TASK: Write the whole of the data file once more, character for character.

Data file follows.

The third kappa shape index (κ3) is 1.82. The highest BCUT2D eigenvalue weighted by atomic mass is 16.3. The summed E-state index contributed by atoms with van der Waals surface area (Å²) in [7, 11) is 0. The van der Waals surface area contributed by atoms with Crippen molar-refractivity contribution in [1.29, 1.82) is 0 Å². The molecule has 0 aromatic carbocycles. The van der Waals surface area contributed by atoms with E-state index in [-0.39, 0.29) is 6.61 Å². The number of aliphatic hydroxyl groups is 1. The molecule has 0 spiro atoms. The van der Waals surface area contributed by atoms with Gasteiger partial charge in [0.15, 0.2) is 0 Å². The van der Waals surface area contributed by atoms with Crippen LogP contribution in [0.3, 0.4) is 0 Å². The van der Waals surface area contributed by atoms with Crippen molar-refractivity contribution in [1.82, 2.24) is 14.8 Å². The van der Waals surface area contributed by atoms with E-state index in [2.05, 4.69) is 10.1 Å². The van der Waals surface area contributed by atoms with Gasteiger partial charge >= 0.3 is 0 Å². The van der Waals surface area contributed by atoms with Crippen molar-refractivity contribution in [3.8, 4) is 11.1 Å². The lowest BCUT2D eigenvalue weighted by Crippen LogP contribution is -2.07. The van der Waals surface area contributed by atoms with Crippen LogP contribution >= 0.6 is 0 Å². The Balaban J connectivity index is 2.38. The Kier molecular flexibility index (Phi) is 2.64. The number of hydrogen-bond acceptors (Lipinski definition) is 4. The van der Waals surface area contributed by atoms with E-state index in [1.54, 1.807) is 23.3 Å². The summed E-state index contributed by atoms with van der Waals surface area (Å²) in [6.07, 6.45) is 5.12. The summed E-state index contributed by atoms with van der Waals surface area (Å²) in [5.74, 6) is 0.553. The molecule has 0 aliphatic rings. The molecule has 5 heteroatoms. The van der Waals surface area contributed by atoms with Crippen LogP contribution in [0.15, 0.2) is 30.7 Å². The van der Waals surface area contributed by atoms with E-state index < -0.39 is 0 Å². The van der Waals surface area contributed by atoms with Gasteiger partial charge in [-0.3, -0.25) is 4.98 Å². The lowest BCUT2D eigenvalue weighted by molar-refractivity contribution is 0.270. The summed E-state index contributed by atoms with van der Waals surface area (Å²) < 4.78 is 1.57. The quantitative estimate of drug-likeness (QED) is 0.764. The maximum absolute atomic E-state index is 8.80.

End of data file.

The third kappa shape index (κ3) is 1.82. The highest BCUT2D eigenvalue weighted by atomic mass is 16.3. The summed E-state index contributed by atoms with van der Waals surface area (Å²) in [7, 11) is 0. The van der Waals surface area contributed by atoms with Crippen molar-refractivity contribution in [1.29, 1.82) is 0 Å². The molecule has 0 aromatic carbocycles. The van der Waals surface area contributed by atoms with E-state index in [-0.39, 0.29) is 6.61 Å². The number of aliphatic hydroxyl groups is 1. The molecule has 0 spiro atoms. The van der Waals surface area contributed by atoms with Gasteiger partial charge in [0.15, 0.2) is 0 Å². The van der Waals surface area contributed by atoms with Crippen LogP contribution in [0.3, 0.4) is 0 Å². The van der Waals surface area contributed by atoms with Crippen molar-refractivity contribution in [1.82, 2.24) is 14.8 Å². The van der Waals surface area contributed by atoms with E-state index in [2.05, 4.69) is 10.1 Å². The van der Waals surface area contributed by atoms with Gasteiger partial charge >= 0.3 is 0 Å². The van der Waals surface area contributed by atoms with Crippen molar-refractivity contribution in [3.8, 4) is 11.1 Å². The lowest BCUT2D eigenvalue weighted by Crippen LogP contribution is -2.07. The van der Waals surface area contributed by atoms with Crippen LogP contribution >= 0.6 is 0 Å². The Balaban J connectivity index is 2.38. The Kier molecular flexibility index (Phi) is 2.64. The number of hydrogen-bond acceptors (Lipinski definition) is 4. The van der Waals surface area contributed by atoms with E-state index in [1.54, 1.807) is 23.3 Å². The summed E-state index contributed by atoms with van der Waals surface area (Å²) in [6.07, 6.45) is 5.12. The summed E-state index contributed by atoms with van der Waals surface area (Å²) in [5.74, 6) is 0.553. The molecule has 0 aliphatic rings. The molecule has 5 heteroatoms. The van der Waals surface area contributed by atoms with Crippen LogP contribution in [0.15, 0.2) is 30.7 Å². The van der Waals surface area contributed by atoms with E-state index < -0.39 is 0 Å². The van der Waals surface area contributed by atoms with Gasteiger partial charge in [-0.3, -0.25) is 4.98 Å². The lowest BCUT2D eigenvalue weighted by molar-refractivity contribution is 0.270. The summed E-state index contributed by atoms with van der Waals surface area (Å²) < 4.78 is 1.57. The quantitative estimate of drug-likeness (QED) is 0.764. The maximum absolute atomic E-state index is 8.80.